Perhaps most intriguingly, however, I cannot recall ever thinking this about Macro before now.

If that’s true, then causality here was not a memory previously encoded but a brand new distortion, something I generated during tonight’s constructive remembering. Actually, with further research and debate, it could eventually prove a happy accident of historical imagination, but that’s aside from the point. For our purposes tonight, it doesn’t matter whether the recollection is true, and it doesn’t matter how the recollection was distorted. It matters when the recollection was distorted. Instead of using a previously encoded sense of causality to reconstruct temporal content, I took what were simply encoded (and conflated) associations and I inflated that correlation into a narratable causation - and perhaps this itself was partly because I was remembering in real time while typing on a keyboard. But none of this has yet to answer the question at hand: how did I remember the sequence in question?

Causality was neither available nor needed. Thanks to my old research on an ancillary topic, I remembered that Macro advised Tiberius before advising Caligula briefly. Macro was present and then he was absent, and the overlap lasted about one year, as best I recall. [Edit: Make that one year give or take a few months; from Tiberius’ death (March of 37) to Macro’s demotion to prefect of Egypt, which dates either from appointment (as early as January 38) or physical transfer (as early as June 38).]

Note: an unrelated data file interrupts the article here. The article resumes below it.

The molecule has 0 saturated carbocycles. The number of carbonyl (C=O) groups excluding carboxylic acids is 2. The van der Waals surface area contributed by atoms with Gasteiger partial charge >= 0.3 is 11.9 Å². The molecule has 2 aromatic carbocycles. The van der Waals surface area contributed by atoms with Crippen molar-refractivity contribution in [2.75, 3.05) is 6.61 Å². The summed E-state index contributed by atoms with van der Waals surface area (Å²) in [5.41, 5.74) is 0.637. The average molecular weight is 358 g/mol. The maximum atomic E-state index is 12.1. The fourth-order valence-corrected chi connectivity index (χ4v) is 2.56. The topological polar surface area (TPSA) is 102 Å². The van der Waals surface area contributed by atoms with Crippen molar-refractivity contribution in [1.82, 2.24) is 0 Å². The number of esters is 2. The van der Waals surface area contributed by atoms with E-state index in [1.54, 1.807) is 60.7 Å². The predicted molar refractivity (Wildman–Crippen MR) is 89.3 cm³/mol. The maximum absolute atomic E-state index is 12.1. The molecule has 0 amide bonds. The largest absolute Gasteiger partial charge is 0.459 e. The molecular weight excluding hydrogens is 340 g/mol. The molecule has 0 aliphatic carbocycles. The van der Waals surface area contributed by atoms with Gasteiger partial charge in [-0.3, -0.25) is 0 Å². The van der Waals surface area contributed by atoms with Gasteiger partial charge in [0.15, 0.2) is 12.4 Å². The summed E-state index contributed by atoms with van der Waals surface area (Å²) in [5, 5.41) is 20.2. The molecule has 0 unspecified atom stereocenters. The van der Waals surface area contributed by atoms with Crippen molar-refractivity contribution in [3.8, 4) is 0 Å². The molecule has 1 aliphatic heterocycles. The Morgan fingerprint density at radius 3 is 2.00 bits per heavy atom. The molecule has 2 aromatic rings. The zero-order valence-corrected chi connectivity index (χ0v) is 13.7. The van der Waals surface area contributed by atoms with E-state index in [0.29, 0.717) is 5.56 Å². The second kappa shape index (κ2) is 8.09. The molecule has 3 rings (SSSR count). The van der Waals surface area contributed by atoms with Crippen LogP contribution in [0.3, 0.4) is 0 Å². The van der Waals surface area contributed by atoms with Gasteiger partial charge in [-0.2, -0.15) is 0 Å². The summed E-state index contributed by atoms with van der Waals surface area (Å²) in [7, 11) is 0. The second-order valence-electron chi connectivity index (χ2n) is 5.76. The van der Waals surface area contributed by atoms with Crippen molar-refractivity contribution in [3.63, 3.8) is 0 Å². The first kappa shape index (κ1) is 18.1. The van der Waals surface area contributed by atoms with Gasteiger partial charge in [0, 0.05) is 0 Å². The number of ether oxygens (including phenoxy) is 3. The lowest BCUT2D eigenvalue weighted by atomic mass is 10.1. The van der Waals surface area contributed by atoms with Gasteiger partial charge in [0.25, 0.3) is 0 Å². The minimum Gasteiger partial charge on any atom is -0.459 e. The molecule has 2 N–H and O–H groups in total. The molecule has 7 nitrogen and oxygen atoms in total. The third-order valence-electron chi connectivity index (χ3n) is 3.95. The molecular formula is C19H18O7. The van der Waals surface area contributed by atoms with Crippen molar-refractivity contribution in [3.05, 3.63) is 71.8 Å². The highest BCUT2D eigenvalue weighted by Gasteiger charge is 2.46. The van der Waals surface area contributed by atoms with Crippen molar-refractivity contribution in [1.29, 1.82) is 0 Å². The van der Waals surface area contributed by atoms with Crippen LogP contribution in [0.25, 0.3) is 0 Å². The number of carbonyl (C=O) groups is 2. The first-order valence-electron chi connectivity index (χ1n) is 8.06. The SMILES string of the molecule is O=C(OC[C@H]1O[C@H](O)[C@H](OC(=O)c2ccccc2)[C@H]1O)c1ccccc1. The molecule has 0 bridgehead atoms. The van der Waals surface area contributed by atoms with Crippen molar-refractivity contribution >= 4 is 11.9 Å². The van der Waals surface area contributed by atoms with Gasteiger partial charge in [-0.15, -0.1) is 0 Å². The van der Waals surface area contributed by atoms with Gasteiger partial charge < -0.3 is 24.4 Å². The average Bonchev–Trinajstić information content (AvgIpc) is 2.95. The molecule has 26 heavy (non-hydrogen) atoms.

In the act of constructive remembering, I adjusted my encoding of Macro’s significance. However, before I could do that I first had to recall Macro as having some other significance. And this was due to a simple correlation. When I asked myself, what’s the very next thing to include after Caligula’s succession, the trace memory I selected was Macro. It was not his effect I was originally thinking about, but his origin. Macro served Tiberius, Caligula succeeded Tiberius, and so then Macro served Caligula. That’s a temporal correlation, a mnemonic association of overlapping continuities, a conditioning of probabilities with no sense of causation.

My placement of Macro as the next bit of the storyline was purely because he corresponds in multiple ways with my memory of the regime transition.

Of course causality can serve the same self-sequencing purpose, for remembering chronologies. For instance, different reader could mnemonically reconstruct Caligula’s timeline without Macro, and they might sequence the good and bad years by recalling (however dubiously) a sense of causality they’d encoded from reading about the brain injury. Technically, this same causality did (admittedly) inform my own exercise here, on some deep level. Even though I rejected the causality as non-factual, that memory of rejected causality is what initially reminded me that there was a good year (or so) before the insanity began to run rampant.

Nevertheless, I believe I have shown that remembering causality was not absolutely required. Sometimes sequences depend on probability and/or pure correlation. For part of my process, a collection of memories all coincided with the mnemonic “time period” defined by Macro’s association with Caligula, all of which I summed up in one single point on my remembered storyline. That point, summing up the collective “phase” of the storyline, thereby sequenced itself.